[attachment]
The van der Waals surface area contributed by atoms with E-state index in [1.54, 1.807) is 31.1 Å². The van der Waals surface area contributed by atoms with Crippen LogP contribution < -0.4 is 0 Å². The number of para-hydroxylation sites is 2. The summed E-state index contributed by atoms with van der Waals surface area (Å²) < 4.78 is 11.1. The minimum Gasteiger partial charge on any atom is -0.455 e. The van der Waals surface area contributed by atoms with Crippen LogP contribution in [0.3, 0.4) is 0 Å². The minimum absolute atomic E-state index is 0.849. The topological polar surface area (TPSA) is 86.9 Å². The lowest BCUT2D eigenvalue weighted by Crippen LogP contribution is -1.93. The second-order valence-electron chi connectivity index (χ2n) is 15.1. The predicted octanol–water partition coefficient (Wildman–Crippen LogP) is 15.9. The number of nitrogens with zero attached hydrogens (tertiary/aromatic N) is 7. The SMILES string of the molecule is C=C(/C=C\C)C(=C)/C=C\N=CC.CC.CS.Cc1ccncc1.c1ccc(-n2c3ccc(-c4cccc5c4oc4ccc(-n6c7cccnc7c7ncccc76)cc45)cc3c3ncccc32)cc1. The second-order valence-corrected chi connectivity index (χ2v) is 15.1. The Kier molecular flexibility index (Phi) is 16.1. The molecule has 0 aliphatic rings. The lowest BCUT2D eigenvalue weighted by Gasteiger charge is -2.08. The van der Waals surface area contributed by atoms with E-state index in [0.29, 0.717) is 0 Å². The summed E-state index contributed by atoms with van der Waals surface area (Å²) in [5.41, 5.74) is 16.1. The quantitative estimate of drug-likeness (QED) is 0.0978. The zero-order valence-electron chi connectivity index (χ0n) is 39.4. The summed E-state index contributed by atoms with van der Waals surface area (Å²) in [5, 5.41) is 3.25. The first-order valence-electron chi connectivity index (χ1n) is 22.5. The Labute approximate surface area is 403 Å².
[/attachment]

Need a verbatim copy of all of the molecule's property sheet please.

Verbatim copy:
The van der Waals surface area contributed by atoms with E-state index in [1.54, 1.807) is 31.1 Å². The van der Waals surface area contributed by atoms with Crippen LogP contribution < -0.4 is 0 Å². The number of para-hydroxylation sites is 2. The summed E-state index contributed by atoms with van der Waals surface area (Å²) < 4.78 is 11.1. The minimum Gasteiger partial charge on any atom is -0.455 e. The van der Waals surface area contributed by atoms with Crippen LogP contribution in [0.3, 0.4) is 0 Å². The minimum absolute atomic E-state index is 0.849. The topological polar surface area (TPSA) is 86.9 Å². The lowest BCUT2D eigenvalue weighted by Crippen LogP contribution is -1.93. The second-order valence-electron chi connectivity index (χ2n) is 15.1. The predicted octanol–water partition coefficient (Wildman–Crippen LogP) is 15.9. The number of nitrogens with zero attached hydrogens (tertiary/aromatic N) is 7. The SMILES string of the molecule is C=C(/C=C\C)C(=C)/C=C\N=CC.CC.CS.Cc1ccncc1.c1ccc(-n2c3ccc(-c4cccc5c4oc4ccc(-n6c7cccnc7c7ncccc76)cc45)cc3c3ncccc32)cc1. The second-order valence-corrected chi connectivity index (χ2v) is 15.1. The Kier molecular flexibility index (Phi) is 16.1. The molecule has 0 aliphatic rings. The lowest BCUT2D eigenvalue weighted by Gasteiger charge is -2.08. The van der Waals surface area contributed by atoms with E-state index in [0.29, 0.717) is 0 Å². The summed E-state index contributed by atoms with van der Waals surface area (Å²) in [5.41, 5.74) is 16.1. The quantitative estimate of drug-likeness (QED) is 0.0978. The zero-order valence-electron chi connectivity index (χ0n) is 39.4. The summed E-state index contributed by atoms with van der Waals surface area (Å²) in [5, 5.41) is 3.25. The first-order valence-electron chi connectivity index (χ1n) is 22.5. The Labute approximate surface area is 403 Å².